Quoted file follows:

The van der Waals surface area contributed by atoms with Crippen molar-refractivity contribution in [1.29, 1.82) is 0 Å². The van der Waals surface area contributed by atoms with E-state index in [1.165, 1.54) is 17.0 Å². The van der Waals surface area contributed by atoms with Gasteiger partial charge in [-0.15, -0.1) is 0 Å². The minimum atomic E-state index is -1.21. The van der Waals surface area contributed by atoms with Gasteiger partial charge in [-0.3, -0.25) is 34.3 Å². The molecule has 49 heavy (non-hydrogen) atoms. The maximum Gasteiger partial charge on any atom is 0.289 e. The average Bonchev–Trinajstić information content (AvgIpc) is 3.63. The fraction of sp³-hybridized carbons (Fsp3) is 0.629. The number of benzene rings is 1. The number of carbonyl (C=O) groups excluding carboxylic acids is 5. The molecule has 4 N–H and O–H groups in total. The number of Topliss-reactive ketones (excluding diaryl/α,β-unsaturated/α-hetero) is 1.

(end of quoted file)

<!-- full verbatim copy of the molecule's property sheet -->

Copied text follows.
The van der Waals surface area contributed by atoms with Crippen molar-refractivity contribution in [1.29, 1.82) is 0 Å². The van der Waals surface area contributed by atoms with E-state index in [1.165, 1.54) is 17.0 Å². The van der Waals surface area contributed by atoms with Gasteiger partial charge in [-0.15, -0.1) is 0 Å². The minimum atomic E-state index is -1.21. The van der Waals surface area contributed by atoms with Gasteiger partial charge in [-0.3, -0.25) is 34.3 Å². The molecule has 49 heavy (non-hydrogen) atoms. The maximum Gasteiger partial charge on any atom is 0.289 e. The average Bonchev–Trinajstić information content (AvgIpc) is 3.63. The fraction of sp³-hybridized carbons (Fsp3) is 0.629. The number of benzene rings is 1. The number of carbonyl (C=O) groups excluding carboxylic acids is 5. The molecule has 4 N–H and O–H groups in total. The number of Topliss-reactive ketones (excluding diaryl/α,β-unsaturated/α-hetero) is 1.